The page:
I'm giving the feathers 
back to whom they belong, 
who deserve to fly, to 
those who are meant 
to live as Superman; 
not die as Clark Kent. 
I want to spend a day 
just being happy.


Remember jholas?
each bag a statement 
of purpose 
of who they were 
and what they did
shoulders bore responsibility 
for slinging on, swinging from 

in patterns, the lives - 
their intricacies 
could not come unthreaded, 
without serious wear 
and tear 

But we are such 
as plastic dreams: 
purveyors of polythene 

Jholas now enter 
remembered realms, 
brief candles on 
fashioned streets
a final act of Resistance: 
in march of swing, 
united, sing: 

out, in, 
in, out

Elegies for Rustom Daruwala

Old Rustom Daruwala 
lived in an apartment building 

He would walk up up 
down down 
two times only 
once each day 
between third floor and fourth 
between fifteen and sixteen hours 
for one full half hour. 

He was the only constant 
amongst all the building's variables.
But yesterday he didn't appear.
They waited till fifteen past sixteen 
and when Old Rustom Daruwala 
still failed to turn up 
they went to his apartment 
and entered and broke.
There he lay, 
prone on the bed 
he looked peaceful, 
he was dead.

The air had a hint 
of ceremony in it 
a perfect mood 
for elegies.
The Secretary stood 
at the foot of the bed 
and cleared his throat 
and said,
"Old Rustom Daruwala 
was a quiet man 
He said nothing to no one 
So no harm ever done."

The treasurer spoke next 
dabbing at her eyes 
with her handkerchief,
"Old Rustom Daruwala 
always paid his dues 
Only once he was a day late 
But that is forgiven 
for a dead person."
Another committee member talked 
about how punctual he was in his walks, 
"Very Good Citizen, haan",  
and was promptly contradicted 
by five others who felt 
Old Rustom Daruwala was more like Omega.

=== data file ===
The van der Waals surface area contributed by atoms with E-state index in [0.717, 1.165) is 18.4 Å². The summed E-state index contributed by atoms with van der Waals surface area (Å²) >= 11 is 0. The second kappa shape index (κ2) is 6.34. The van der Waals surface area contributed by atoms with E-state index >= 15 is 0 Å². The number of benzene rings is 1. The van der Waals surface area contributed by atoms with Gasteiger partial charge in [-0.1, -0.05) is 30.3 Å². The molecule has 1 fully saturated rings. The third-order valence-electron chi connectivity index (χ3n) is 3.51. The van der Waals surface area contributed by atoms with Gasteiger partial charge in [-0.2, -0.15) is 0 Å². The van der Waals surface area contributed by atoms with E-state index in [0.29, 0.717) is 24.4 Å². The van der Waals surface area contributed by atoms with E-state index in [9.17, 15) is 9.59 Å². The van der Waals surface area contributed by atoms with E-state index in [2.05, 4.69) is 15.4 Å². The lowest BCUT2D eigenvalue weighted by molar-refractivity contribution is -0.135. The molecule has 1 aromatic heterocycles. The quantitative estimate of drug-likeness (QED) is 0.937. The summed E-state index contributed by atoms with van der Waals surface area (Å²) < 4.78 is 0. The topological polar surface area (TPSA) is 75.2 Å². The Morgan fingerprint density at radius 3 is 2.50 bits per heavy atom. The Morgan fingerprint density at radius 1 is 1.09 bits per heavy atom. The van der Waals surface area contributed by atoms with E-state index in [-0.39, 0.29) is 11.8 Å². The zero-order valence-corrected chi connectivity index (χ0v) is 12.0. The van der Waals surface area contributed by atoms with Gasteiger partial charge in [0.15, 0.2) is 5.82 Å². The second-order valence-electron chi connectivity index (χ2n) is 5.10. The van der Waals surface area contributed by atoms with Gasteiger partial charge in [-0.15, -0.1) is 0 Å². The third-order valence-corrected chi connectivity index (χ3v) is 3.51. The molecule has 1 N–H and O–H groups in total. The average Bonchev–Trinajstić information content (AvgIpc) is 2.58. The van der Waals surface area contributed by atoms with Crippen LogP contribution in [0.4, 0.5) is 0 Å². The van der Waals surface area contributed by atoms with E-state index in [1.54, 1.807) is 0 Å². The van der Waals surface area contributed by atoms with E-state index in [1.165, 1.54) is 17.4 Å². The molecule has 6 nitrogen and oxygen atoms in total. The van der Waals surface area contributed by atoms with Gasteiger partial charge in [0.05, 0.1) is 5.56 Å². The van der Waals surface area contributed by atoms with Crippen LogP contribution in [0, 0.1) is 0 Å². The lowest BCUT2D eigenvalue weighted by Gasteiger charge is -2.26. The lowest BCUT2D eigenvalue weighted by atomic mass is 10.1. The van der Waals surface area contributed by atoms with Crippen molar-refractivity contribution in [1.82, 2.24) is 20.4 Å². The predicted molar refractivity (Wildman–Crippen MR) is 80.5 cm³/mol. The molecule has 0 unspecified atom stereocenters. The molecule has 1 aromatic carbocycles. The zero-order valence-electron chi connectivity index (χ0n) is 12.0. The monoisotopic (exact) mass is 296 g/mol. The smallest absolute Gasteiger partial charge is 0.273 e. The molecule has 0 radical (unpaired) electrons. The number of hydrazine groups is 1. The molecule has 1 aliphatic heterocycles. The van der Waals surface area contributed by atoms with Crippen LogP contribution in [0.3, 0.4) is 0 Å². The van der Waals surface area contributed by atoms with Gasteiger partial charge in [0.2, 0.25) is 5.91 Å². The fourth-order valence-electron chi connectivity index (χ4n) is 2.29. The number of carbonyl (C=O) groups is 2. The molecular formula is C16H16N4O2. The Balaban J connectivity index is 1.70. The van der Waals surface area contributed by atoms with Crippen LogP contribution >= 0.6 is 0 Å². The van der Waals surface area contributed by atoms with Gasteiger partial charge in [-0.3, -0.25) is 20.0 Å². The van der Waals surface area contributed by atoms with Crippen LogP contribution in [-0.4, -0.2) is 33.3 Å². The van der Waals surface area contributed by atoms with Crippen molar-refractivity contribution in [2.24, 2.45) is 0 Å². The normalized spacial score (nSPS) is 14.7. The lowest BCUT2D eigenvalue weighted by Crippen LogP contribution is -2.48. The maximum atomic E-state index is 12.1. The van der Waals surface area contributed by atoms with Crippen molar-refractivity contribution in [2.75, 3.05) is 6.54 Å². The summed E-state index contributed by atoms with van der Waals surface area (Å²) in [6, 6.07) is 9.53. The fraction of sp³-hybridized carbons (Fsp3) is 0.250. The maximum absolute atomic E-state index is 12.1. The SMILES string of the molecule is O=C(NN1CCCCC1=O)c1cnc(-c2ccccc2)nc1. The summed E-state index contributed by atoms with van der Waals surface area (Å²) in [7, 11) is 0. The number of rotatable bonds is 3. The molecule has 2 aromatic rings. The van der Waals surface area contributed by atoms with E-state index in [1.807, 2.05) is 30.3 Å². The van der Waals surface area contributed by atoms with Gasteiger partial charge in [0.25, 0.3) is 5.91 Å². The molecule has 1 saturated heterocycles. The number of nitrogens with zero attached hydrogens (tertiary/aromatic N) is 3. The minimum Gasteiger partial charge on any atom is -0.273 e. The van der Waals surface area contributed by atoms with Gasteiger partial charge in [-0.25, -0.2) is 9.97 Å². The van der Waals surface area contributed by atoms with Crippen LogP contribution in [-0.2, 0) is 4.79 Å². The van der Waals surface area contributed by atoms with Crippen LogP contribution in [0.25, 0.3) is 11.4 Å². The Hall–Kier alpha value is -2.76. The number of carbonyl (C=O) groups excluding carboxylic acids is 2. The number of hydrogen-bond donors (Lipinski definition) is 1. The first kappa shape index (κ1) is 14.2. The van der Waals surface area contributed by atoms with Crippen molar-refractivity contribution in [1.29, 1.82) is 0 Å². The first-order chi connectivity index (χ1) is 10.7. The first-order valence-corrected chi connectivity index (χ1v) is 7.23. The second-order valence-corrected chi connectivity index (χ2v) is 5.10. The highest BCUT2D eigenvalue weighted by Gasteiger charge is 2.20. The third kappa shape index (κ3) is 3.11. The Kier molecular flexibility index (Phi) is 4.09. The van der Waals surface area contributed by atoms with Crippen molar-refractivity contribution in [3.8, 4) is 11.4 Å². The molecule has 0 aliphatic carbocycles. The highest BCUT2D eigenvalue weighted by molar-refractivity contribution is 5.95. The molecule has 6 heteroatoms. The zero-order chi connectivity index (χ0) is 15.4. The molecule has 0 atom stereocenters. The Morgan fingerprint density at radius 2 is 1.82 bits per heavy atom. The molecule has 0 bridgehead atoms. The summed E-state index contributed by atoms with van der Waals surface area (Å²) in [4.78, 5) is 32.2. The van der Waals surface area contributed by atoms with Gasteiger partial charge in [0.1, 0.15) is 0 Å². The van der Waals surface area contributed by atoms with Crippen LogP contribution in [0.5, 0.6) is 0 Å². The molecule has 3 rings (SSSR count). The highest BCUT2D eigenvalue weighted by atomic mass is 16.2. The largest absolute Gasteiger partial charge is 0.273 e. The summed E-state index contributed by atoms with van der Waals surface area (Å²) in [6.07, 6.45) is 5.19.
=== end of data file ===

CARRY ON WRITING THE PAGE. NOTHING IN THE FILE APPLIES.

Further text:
By the end of all this 
it was seventeen thirty, 
the usual time for taking tea. 
But before leaving 
everyone did philanthropy 
They contributed toward an ambulance
to take the corpse away


we pulled into the 
I wondered why 
we called it 

the Schedule - 

dictated but 
hours between 
arrival, then 
was the same thing 
I thought and 

as I cry/ied 
my tears, today

are already 
tomorrow’s maya

Sudeep Pagedar is a Bengaluru-based writer, poet and creative solutions consultant. He was conferred a national award for creative writing, in 2004, by the then-President of India, Dr. A.P.J. Abdul Kalam, at Rashtrapati Bhavan in New Delhi. A passionate advocate for peace, Sudeep has written many poems on conflict, some of which are taught at the middle-school level in the United States of America. As a trainer, Sudeep conducts workshops on spoken word poetry, micro-fiction and creative writing across Mumbai and Bengaluru.

In 2016, he won the city-level Majhi Metro Poetry Prize in Mumbai, with his poem being displayed for the year, in India’s first ‘Art Train’. His poems have been published in journals and zines like ‘Kitaab’, ‘The Sunflower Collective’ and ‘Ex Nihilo’, among others. Some of his work has also found space in print anthologies such as ‘EquiVerse Space – A Sound Home in Words’ by WE India, ‘Isolocation’ by Ratio Auream Publishers, and ‘The Shape of a Poem’ by Red River. One of his poems has also been included in ‘The Yearbook of Indian Poetry in English (2020-2021)’ by Hawakal Prokashana.